Dave Craven on rugby league: Women’s game benefits as we are forced to wait for World Cup

TODAY should have been the day a five-week jamboree of international rugby league got underway on these shores.

Catalans' Sam Tomkins: Injury would have ruled him out of World Cup had it gone ahead. Picture: SWPix.

England versus Samoa in the 2021 Rugby League World Cup at St James’ Park, Newcastle this afternoon and holders Australia against Fiji at Hull’s KCOM Stadium among others.

Ah, it promised so much.

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Of course, though, we all know what happened next: the Kangaroos and New Zealand pulled out of the tournament in July citing fears about Covid.

I am sure I am not alone when saying that decision – which essentially led to the men’s, women’s and wheelchair competitions being postponed for 12 months – still irks me. Nevertheless, thankfully, we do still have some international rugby league on the agenda, even if just for a couple of days rather than 61 fixtures over more than a month.

England face France in Perpignan today (2.30pm) with England’s women’s side also doing likewise in the first part of a double-header at Stade Gilbert Brutus in Perpignan (noon). Showcased on BBC2, it will be the first women’s rugby league international to be shown live on terrestrial television.

It is a significant breakthrough for the growing sport but also a timely one given the RFU’s announcement they are bidding to host the 2025 Women’s Rugby Union World Cup.

A chance to reach the eyes of potentially millions of new viewers is one the RFL will be hoping can do wonders for the 13-player women’s code.

It goes without saying, the men’s sport always needs to strengthen its profile, too, and it is pleasing to see their game being shown live on BBC1.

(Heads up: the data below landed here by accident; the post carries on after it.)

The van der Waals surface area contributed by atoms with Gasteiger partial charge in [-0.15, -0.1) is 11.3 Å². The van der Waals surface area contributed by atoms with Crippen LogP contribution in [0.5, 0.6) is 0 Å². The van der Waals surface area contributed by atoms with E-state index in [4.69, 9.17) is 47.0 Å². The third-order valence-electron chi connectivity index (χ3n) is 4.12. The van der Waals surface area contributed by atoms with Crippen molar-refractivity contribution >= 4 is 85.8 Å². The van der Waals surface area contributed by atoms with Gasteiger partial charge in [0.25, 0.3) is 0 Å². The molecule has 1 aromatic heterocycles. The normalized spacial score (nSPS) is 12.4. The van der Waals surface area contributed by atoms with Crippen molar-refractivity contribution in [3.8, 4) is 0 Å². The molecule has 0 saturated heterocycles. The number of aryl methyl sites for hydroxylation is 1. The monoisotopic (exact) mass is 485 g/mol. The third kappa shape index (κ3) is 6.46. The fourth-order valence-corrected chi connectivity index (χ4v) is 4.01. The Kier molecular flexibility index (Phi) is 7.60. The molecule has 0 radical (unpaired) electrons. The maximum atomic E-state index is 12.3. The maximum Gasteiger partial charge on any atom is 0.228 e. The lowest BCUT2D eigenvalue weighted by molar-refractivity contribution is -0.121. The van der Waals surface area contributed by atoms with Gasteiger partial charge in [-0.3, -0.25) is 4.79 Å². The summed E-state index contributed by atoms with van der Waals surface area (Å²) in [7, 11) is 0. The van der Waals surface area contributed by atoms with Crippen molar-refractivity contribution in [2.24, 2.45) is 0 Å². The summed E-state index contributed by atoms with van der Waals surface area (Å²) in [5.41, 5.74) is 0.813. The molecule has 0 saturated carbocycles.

It has been a strange time for all involved in the international game – this is only England head coach Shaun Wane’s second match in charge despite taking over 21 months ago – but is a chance to sign off the year with a flourish.

For those who are getting an opportunity it is a rare chance to shine and put a big step forward for their hopes in 2022.

Similarly, Jamaica – who make their World Cup debut next year – and Scotland will gain valuable experience when they meet at Post Office Road in the weekend’s other international game.

That said, it is hard not to wonder what the atmosphere would be like today if the World Cup was starting as expected.

Preparations from tournament organisers had been so thorough you sensed it truly could be the best one yet. Plans are firmly in place to ensure the tournament does sparkle regardless in 2022 and England captain Sam Tomkins, for one, may now be glad it was postponed as he is currently sidelined by a knee injury.

Daryl Clark, George Williams and Gareth Widdop are also unavailable while Hull FC’s Josh Griffin – tipped to make his Test breakthrough – is recovering from a ruptured Achilles.

There are myriad players who will not feature next year because their careers will have drawn to a close. England hooker James Roby, for instance, recently announced his international retirement. But, in contrast, plenty more, like Leeds Rhinos’ young centre Harry Newman, will get a chance to advance their cases.

The World Cup is not the only event to fall by the wayside due to Covid. I was supposed to take the missus to see indie folk band Bon Iver in Leeds tomorrow but that has been postponed until October 19, 2022. Here’s hoping it does not clash with any of those World Cup fixtures or I may end up in trouble yet...